Helpful information and examples on how to use SQL Server Integration Services.
One of the new features introduced in SQL Server 2012 is the ability to use SQL Server CDC for tracking changes on an Oracle table. In the following post you will understand how to setup such a service for tracking changes on your Oracle tables.
Before creating the service, you must ensure that the following configuration steps have been performed on your source Oracle database:
1. The database is set to ARCHIVELOG and is OPEN
2. The user that is going to connect to the Oracle database has DBA privileges on the database (since you will look up the log miner data from the database)
You should also install the Oracle client and configure the service names on the machine where you will be installing the CDC services on.
The MMCs are not installed by default when you install your SQL Server instance. You must install them separately by installing them using their MSIs.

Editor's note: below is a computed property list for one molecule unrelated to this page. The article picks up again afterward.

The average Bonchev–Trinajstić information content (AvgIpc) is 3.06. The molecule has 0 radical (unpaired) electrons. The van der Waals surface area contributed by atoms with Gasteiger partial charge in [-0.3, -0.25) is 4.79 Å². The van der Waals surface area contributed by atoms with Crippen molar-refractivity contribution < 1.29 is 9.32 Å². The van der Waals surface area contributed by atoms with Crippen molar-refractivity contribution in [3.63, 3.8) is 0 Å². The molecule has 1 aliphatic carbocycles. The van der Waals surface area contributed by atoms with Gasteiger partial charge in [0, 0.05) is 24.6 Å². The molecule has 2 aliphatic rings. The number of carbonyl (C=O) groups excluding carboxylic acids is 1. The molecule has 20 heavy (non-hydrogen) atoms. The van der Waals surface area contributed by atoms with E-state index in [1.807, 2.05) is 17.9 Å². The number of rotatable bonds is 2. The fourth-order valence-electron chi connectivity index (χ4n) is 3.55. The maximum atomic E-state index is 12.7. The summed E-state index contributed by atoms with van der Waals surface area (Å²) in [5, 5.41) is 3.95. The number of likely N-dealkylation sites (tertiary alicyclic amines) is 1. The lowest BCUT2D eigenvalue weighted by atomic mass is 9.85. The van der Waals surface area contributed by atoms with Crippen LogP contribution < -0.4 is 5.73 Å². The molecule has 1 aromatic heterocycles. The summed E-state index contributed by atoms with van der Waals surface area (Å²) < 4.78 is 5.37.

The MSI installer for CDC Service Configuration MMC is named AttunityOracleCdcService.msi and the installer for CDC Designer is named AttunityOracleCdcDesigner.msi. They can be found in your installation media under the folder \Tools\AttunityCDCOracle. In the folder you would find x64 or x86 folders which correspond to the different processor architectures. Within the x86 or x64 folder you would find folders for various locales including 1033 which corresponds to English (US).
Thus, to install the English (US) x64 version you must go to \Tools\AttunityCDCOracle\x64\1033 folder.
Once installed, you would find a shortcut created under the start menu at Start>Program>Attunity Change Data Capture for Oracle>CDC Service Configuration
Note You must install the same bit version of the MSI as the Oracle client installation you have on the local system. Thus, if you have installed the x86 version of Oracle client then you must also install x86 version of the Oracle CDC service.